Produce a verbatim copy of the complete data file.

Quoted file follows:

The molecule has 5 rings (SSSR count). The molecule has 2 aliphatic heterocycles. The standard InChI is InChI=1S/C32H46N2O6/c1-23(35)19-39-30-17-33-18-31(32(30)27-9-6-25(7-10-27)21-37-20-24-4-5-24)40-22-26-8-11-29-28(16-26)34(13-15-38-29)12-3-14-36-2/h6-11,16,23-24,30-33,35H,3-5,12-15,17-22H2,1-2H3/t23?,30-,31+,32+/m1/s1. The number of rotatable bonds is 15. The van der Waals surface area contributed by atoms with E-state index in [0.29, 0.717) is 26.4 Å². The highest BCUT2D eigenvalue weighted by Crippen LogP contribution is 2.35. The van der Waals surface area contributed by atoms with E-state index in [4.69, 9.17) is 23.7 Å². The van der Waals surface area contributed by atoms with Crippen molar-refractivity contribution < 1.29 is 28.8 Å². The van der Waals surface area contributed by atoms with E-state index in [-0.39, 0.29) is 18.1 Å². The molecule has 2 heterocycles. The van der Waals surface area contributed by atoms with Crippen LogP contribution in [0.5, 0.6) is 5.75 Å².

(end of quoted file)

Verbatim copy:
The molecule has 5 rings (SSSR count). The molecule has 2 aliphatic heterocycles. The standard InChI is InChI=1S/C32H46N2O6/c1-23(35)19-39-30-17-33-18-31(32(30)27-9-6-25(7-10-27)21-37-20-24-4-5-24)40-22-26-8-11-29-28(16-26)34(13-15-38-29)12-3-14-36-2/h6-11,16,23-24,30-33,35H,3-5,12-15,17-22H2,1-2H3/t23?,30-,31+,32+/m1/s1. The number of rotatable bonds is 15. The van der Waals surface area contributed by atoms with E-state index in [0.29, 0.717) is 26.4 Å². The highest BCUT2D eigenvalue weighted by Crippen LogP contribution is 2.35. The van der Waals surface area contributed by atoms with E-state index in [4.69, 9.17) is 23.7 Å². The van der Waals surface area contributed by atoms with Crippen molar-refractivity contribution < 1.29 is 28.8 Å². The van der Waals surface area contributed by atoms with E-state index in [-0.39, 0.29) is 18.1 Å². The molecule has 2 heterocycles. The van der Waals surface area contributed by atoms with Crippen LogP contribution in [0.5, 0.6) is 5.75 Å².